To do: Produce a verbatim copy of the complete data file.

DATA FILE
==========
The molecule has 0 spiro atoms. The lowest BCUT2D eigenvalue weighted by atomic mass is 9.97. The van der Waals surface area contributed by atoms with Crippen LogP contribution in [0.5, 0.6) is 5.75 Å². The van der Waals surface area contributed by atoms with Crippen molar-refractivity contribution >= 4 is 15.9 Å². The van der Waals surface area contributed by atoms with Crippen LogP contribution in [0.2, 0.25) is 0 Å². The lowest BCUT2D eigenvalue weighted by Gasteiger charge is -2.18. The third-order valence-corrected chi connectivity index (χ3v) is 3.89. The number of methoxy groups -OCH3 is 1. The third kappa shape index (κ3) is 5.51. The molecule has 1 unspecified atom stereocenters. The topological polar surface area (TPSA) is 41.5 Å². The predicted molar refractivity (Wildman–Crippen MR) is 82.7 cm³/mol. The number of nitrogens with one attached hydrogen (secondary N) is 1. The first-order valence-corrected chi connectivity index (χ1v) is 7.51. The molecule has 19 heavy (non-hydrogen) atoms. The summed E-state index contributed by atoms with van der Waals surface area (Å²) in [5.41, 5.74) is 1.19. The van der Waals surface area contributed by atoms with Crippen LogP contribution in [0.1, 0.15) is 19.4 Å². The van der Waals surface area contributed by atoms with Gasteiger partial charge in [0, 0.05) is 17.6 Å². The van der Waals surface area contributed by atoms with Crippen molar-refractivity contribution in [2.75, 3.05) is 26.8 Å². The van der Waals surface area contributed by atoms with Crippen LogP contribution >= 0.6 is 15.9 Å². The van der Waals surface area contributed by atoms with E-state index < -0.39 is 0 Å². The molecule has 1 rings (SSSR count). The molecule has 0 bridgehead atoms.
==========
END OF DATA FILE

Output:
The molecule has 0 spiro atoms. The lowest BCUT2D eigenvalue weighted by atomic mass is 9.97. The van der Waals surface area contributed by atoms with Crippen LogP contribution in [0.5, 0.6) is 5.75 Å². The van der Waals surface area contributed by atoms with Crippen molar-refractivity contribution >= 4 is 15.9 Å². The van der Waals surface area contributed by atoms with Crippen LogP contribution in [0.2, 0.25) is 0 Å². The lowest BCUT2D eigenvalue weighted by Gasteiger charge is -2.18. The third-order valence-corrected chi connectivity index (χ3v) is 3.89. The number of methoxy groups -OCH3 is 1. The third kappa shape index (κ3) is 5.51. The molecule has 1 unspecified atom stereocenters. The topological polar surface area (TPSA) is 41.5 Å². The predicted molar refractivity (Wildman–Crippen MR) is 82.7 cm³/mol. The number of nitrogens with one attached hydrogen (secondary N) is 1. The first-order valence-corrected chi connectivity index (χ1v) is 7.51. The molecule has 19 heavy (non-hydrogen) atoms. The summed E-state index contributed by atoms with van der Waals surface area (Å²) in [5.41, 5.74) is 1.19. The van der Waals surface area contributed by atoms with Crippen LogP contribution in [0.1, 0.15) is 19.4 Å². The van der Waals surface area contributed by atoms with Gasteiger partial charge in [0, 0.05) is 17.6 Å². The van der Waals surface area contributed by atoms with Crippen molar-refractivity contribution in [2.75, 3.05) is 26.8 Å². The van der Waals surface area contributed by atoms with Crippen LogP contribution >= 0.6 is 15.9 Å². The van der Waals surface area contributed by atoms with E-state index < -0.39 is 0 Å². The molecule has 1 rings (SSSR count). The molecule has 0 bridgehead atoms.